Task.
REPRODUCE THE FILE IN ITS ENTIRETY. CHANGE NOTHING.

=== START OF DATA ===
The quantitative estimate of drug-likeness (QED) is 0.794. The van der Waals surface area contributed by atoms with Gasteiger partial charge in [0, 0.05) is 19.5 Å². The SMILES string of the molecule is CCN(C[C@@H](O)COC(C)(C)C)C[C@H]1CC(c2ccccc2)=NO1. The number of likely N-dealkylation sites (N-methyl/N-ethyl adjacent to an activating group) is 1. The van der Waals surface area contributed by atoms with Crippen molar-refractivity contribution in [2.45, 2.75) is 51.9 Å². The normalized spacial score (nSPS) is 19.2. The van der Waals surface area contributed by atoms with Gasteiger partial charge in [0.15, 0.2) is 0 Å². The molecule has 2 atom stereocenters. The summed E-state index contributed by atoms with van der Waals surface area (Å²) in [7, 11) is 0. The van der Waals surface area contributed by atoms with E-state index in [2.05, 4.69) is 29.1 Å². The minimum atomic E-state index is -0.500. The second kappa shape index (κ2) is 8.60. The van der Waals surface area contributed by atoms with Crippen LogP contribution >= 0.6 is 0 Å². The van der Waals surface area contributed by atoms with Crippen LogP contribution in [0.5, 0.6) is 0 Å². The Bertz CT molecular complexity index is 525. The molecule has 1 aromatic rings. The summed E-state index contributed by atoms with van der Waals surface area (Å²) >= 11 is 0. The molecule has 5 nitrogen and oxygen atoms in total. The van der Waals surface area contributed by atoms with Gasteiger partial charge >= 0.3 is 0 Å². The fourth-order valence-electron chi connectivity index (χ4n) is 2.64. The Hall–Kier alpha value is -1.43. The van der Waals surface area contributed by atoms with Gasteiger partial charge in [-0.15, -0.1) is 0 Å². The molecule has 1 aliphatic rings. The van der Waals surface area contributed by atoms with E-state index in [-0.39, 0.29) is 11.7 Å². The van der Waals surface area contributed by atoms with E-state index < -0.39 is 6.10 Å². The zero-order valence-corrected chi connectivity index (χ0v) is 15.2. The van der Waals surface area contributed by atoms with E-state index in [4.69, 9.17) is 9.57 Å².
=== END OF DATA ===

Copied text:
The quantitative estimate of drug-likeness (QED) is 0.794. The van der Waals surface area contributed by atoms with Gasteiger partial charge in [0, 0.05) is 19.5 Å². The SMILES string of the molecule is CCN(C[C@@H](O)COC(C)(C)C)C[C@H]1CC(c2ccccc2)=NO1. The number of likely N-dealkylation sites (N-methyl/N-ethyl adjacent to an activating group) is 1. The van der Waals surface area contributed by atoms with Crippen molar-refractivity contribution in [2.45, 2.75) is 51.9 Å². The normalized spacial score (nSPS) is 19.2. The van der Waals surface area contributed by atoms with Gasteiger partial charge in [0.15, 0.2) is 0 Å². The molecule has 2 atom stereocenters. The summed E-state index contributed by atoms with van der Waals surface area (Å²) in [7, 11) is 0. The van der Waals surface area contributed by atoms with E-state index in [2.05, 4.69) is 29.1 Å². The minimum atomic E-state index is -0.500. The second kappa shape index (κ2) is 8.60. The van der Waals surface area contributed by atoms with Crippen LogP contribution >= 0.6 is 0 Å². The van der Waals surface area contributed by atoms with Crippen LogP contribution in [0.5, 0.6) is 0 Å². The Bertz CT molecular complexity index is 525. The molecule has 1 aromatic rings. The summed E-state index contributed by atoms with van der Waals surface area (Å²) >= 11 is 0. The molecule has 5 nitrogen and oxygen atoms in total. The van der Waals surface area contributed by atoms with Gasteiger partial charge >= 0.3 is 0 Å². The fourth-order valence-electron chi connectivity index (χ4n) is 2.64. The Hall–Kier alpha value is -1.43. The van der Waals surface area contributed by atoms with Gasteiger partial charge in [-0.15, -0.1) is 0 Å². The molecule has 1 aliphatic rings. The van der Waals surface area contributed by atoms with E-state index in [-0.39, 0.29) is 11.7 Å². The van der Waals surface area contributed by atoms with E-state index < -0.39 is 6.10 Å². The zero-order valence-corrected chi connectivity index (χ0v) is 15.2. The van der Waals surface area contributed by atoms with E-state index in [4.69, 9.17) is 9.57 Å².